By Rey Bancod
Chess legend Eugene Torre yesterday paid tribute to the overall performance of the Philippine team despite a 3-1 defeat to Southeast Asian rival Vietnam in the 43rd World Chess Olympiad in Batumi, Georgia Friday.
“I am overall happy with the bonding, attitude and performance of the boys,” said non-playing captain Eugene Torre. “Always positive and helping one another throughout the whole Olympiad.”
The loss, their fourth in the 11-round Swiss System, relegated the Filipinos to 37th place, still a marked improvement from two years ago in Baku, Azerbaijan where they wound up 58th.
China unseated the United States as Open champion after both teams battled to a 2-all draw in the final round.
China, the US and Russia finished with 18 points apiece, but the Asian powerhouse won the tiebreak. The US settled for second with Russia taking third spot.
Since sending a group of teenagers to the 1992 Manila Olympiad, Vietnam has steadily grown into a regional power, outperforming the Filipinos in previous Olympiads.
Friday was no exception as GM Le Quang Liem and GM Nguyen Ngoc Truong Son stamped their class against GM Julio Catalino Sadorra and GM John Paul Gomez in the first two boards.
IM Jan Emmanuel Garcia, the team’s top scorer, held GM Tran Tuan Minh to a draw, a result duplicated by IM Haridas Pascua against IM Nguyen Ahn Khoi.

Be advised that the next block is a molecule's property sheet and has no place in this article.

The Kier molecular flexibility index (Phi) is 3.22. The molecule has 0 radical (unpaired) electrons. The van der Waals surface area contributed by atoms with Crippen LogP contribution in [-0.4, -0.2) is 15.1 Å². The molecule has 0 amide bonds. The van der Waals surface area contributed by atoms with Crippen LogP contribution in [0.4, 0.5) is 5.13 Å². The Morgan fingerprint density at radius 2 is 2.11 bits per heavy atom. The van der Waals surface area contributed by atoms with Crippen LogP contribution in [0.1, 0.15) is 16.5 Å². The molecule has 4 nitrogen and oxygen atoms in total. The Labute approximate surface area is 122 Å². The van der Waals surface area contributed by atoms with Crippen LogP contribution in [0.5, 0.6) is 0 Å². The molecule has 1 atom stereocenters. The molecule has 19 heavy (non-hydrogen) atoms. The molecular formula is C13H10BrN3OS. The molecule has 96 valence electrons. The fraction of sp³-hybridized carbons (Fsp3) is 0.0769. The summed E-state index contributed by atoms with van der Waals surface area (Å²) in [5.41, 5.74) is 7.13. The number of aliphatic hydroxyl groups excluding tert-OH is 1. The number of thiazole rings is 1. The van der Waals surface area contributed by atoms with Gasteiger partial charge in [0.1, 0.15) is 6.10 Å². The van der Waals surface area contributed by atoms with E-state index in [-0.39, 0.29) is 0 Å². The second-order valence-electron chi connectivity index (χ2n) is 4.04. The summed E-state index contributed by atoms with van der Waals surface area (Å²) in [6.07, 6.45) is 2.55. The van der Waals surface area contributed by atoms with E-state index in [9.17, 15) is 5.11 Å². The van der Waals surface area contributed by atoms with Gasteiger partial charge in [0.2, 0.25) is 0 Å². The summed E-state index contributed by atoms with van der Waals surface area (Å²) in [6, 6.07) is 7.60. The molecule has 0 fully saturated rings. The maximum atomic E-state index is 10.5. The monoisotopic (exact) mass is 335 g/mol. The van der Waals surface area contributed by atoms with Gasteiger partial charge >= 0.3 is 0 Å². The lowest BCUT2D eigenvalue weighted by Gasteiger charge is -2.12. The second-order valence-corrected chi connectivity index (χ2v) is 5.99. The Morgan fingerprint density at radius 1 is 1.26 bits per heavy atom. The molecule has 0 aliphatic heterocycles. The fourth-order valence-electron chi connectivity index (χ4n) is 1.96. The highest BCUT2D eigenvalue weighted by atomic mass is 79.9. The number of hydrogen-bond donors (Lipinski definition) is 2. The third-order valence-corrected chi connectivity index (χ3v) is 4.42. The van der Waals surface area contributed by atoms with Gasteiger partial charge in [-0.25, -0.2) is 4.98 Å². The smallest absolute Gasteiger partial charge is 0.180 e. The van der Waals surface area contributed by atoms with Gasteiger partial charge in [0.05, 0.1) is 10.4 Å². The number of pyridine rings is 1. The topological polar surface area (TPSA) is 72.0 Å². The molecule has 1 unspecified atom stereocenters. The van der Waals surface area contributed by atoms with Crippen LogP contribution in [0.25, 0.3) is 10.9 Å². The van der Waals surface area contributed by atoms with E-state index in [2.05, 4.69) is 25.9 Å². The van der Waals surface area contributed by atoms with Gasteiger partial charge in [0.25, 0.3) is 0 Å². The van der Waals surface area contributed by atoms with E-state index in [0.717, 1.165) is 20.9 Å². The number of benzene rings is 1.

Torre said the Nationals played well in the opening and middle game, but except for Garcia, ran into time trouble.
Still, Torre said considering that three of his players were first-timers – Garcia, Pascua and FM Mari Joseph Turqueza, the team exceeded expectations.
“I take my hat off to our young players,” said Torre, Asia’s first GM.
Sadorra, the top board player, suffered his first loss, but still emerged the team’s top scorer with 7.5 points in 11 rounds.
Pascua, playing board four, collected 7 points on six wins against one loss and two draws.
In board three, Garcia made 5 points in the last six rounds for 6.5 points overall while Gomez struggled with 4.5 points in 10 matches.
Turqueza, the reserve player, played only three matches, winning only once for 1 point.
Aside from champion China, two other Asian nations made it into the Top 10:
In women’s play, the Philippines finished 67th after bowing to Australia, 3-1.
WGM Janelle Mae Frayna and WFM Shania Mae Mendoza lost to WGM Julia Ryjanova and WGM Zhang Jilin, respectively.
Playing in the lower boards, WIM Marie Antoinette San Diego and WIM Bernadette Galas halved the point with WFM Nguyen Thu Giang and IM Irina Berezina, respectively.
The Filipinas ended the tournament with 12 points on five against five losses and a draw.
GM Jayson Gonzales, the women’s team skipper, said the players ran out of stamina and endurance.
“Playing every day at least 4-5 hours per game plus 3 or more hours of preparations before their matches took their toll on the players,” said Gonzales.
Gonzales said players need to be exposed in the same kind of conditions to improve their skills, knowledge and stamina.
China completed a sweep by winning the women’s title, edging Ukraine via tiebreak. Georgia 1 took third place.